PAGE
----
They fear the impact of any move on their mother — who lost her husband, Jack, in January — and are appealing the decision. Pauline has been allowed to stay for now.
David, 57, an accountant, says: ‘We were livid when we heard. We’ve not received any proper answers from the local health authority. How can they argue she is less ill than three years ago and her needs no longer qualify for funding?
‘Our mother paid into the system all her life and when she needs help it is no longer there.’ All residents of Pauline’s nursing home — as well as another nearby for dementia sufferers — have been told they will be reassessed.
So far, four residents are understood to have lost their CHC funding. Like Pauline, they face the prospect of being forced to move to another care home which their families fear may not cater specifically for their needs. Or they or their families face dipping into savings or selling property to cover the fees.
Sue Harding, an ex-civil servant campaigning for the families, says: ‘Many are not sleeping or eating and it is heartbreaking to see them worry. A man in his 90s comes in daily to help feed his wife. He looked at me with tears in his eyes and said: “They are torturing us with this.” ’
Data supplied by the CCGs that responded to our FOI requests show numbers receiving CHC soared from 30,100 to 72,612 between 2013 and 2016 — a 140pc rise. But those having the payout removed rose more sharply from 593 in 2013 to 2,211 in 2016 — a 272pc increase.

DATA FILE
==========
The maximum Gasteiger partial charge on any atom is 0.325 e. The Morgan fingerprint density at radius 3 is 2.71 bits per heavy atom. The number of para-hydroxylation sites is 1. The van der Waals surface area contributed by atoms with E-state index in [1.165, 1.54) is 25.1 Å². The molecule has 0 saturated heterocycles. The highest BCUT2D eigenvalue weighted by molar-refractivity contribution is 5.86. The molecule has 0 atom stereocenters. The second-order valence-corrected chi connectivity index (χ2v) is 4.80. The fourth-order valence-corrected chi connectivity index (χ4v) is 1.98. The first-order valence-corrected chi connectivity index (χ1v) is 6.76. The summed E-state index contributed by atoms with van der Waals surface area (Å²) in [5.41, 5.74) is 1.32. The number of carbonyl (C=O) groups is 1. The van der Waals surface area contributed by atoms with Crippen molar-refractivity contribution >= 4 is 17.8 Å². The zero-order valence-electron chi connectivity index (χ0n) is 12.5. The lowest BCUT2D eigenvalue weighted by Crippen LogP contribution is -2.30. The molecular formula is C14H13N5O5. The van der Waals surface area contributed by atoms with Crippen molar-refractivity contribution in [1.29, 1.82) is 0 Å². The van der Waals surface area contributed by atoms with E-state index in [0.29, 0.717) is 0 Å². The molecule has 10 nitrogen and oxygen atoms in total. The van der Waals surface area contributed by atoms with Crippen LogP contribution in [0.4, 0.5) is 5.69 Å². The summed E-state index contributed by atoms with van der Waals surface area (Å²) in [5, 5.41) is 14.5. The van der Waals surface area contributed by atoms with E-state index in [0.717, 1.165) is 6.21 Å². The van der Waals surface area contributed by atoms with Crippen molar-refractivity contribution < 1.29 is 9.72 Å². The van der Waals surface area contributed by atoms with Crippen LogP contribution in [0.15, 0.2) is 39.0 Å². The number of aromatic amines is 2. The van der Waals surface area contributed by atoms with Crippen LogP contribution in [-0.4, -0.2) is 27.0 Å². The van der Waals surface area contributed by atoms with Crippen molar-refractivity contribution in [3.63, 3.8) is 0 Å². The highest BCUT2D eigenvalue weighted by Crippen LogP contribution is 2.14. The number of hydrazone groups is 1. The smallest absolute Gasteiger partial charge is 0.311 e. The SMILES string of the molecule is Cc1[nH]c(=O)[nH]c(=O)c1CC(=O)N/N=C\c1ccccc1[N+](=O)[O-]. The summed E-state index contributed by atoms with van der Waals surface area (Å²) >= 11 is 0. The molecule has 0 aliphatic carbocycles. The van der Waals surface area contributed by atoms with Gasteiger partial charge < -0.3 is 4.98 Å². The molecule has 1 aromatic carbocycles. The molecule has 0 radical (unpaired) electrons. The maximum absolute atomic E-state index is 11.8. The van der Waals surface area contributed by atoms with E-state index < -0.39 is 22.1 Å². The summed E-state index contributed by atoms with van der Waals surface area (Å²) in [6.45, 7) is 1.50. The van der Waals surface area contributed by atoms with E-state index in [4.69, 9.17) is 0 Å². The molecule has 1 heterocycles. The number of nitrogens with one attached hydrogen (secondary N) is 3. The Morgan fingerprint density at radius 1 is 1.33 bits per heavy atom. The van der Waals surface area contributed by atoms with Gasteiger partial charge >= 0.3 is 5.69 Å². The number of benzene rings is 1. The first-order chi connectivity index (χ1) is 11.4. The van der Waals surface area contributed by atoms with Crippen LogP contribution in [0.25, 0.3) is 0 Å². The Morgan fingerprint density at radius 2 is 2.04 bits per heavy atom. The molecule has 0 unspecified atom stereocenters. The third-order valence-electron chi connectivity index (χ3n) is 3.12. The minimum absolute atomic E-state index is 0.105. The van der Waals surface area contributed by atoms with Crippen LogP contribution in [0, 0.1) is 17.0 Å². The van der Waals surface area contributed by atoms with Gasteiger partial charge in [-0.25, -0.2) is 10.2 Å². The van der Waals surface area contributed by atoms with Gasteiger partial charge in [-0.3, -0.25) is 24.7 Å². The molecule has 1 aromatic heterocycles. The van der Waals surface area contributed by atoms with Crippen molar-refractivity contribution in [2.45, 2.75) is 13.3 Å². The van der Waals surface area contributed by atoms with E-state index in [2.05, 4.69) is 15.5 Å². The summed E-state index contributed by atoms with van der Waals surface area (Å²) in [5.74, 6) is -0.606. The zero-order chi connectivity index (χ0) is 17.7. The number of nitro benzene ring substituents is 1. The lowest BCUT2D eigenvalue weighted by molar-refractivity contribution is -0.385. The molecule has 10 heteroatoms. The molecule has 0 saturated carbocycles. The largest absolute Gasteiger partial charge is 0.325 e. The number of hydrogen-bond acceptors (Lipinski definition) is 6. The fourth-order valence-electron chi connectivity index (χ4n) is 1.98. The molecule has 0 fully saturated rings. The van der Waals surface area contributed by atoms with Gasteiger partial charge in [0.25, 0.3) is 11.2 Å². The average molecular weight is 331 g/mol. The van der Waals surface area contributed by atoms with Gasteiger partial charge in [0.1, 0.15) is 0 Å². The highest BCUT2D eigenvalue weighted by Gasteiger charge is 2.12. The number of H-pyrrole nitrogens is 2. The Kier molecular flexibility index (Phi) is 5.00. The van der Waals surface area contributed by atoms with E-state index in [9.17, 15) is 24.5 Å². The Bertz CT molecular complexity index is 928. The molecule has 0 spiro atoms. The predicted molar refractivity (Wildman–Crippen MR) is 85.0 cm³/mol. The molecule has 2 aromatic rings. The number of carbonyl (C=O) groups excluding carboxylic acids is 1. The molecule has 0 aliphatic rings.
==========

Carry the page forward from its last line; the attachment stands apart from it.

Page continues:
It is unclear how many had degenerative illnesses, but experts say roughly two-thirds of people who receive CHC suffer from one.
Last year, the National Audit Office revealed that, since March 2015, people have been receiving CHC funding for shorter periods. It said this may be because people only get funding in the final few months of life or because more payments are being cancelled.
Alzheimer’s sufferer Jean Chipperfield finally received CHC funding in 2012, after three attempts.
But in 2016 Great Yarmouth And Waveney Clinical Commissioning Group said that Jean’s health needs were not great enough to justify the funding. She died just months later.
Jean’s son Mark, a 54-year-old data manager, used the funding to create a team of carers to help his mother stay at home. He was forced to drain her bank account to pay for nursing care in her last days.
Mark, from St Albans, says: ‘My mother died unfunded and uncared for by the NHS with us fearing about the future when her own funds ran out. Mum’s conditions were clearly impacting her far more than in 2012. It was totally unacceptable to remove the security of funding later on.’
Incidents where Great Yarmouth And Waveney CCG removed CHC payments rose by 468 pc between 2013 and 2016.
Rebecca Hulme, chief nurse with NHS Great Yarmouth And Waveney CCG, says funding recipients are assessed annually by a nurse and social worker: ‘If a patient’s care needs or presentation has changed between reviews, this may affect whether they still meet the criteria for CHC.’
A Sheffield CCG spokesman says reassessments are taking place across the city to update records and check whether patients’ needs have changed and if they are receiving the right care.
An NHS England spokesman says: ‘Spending on continuing healthcare is going up as more people are being supported, but within the national rules it’s then up to local health services to decide who is eligible.’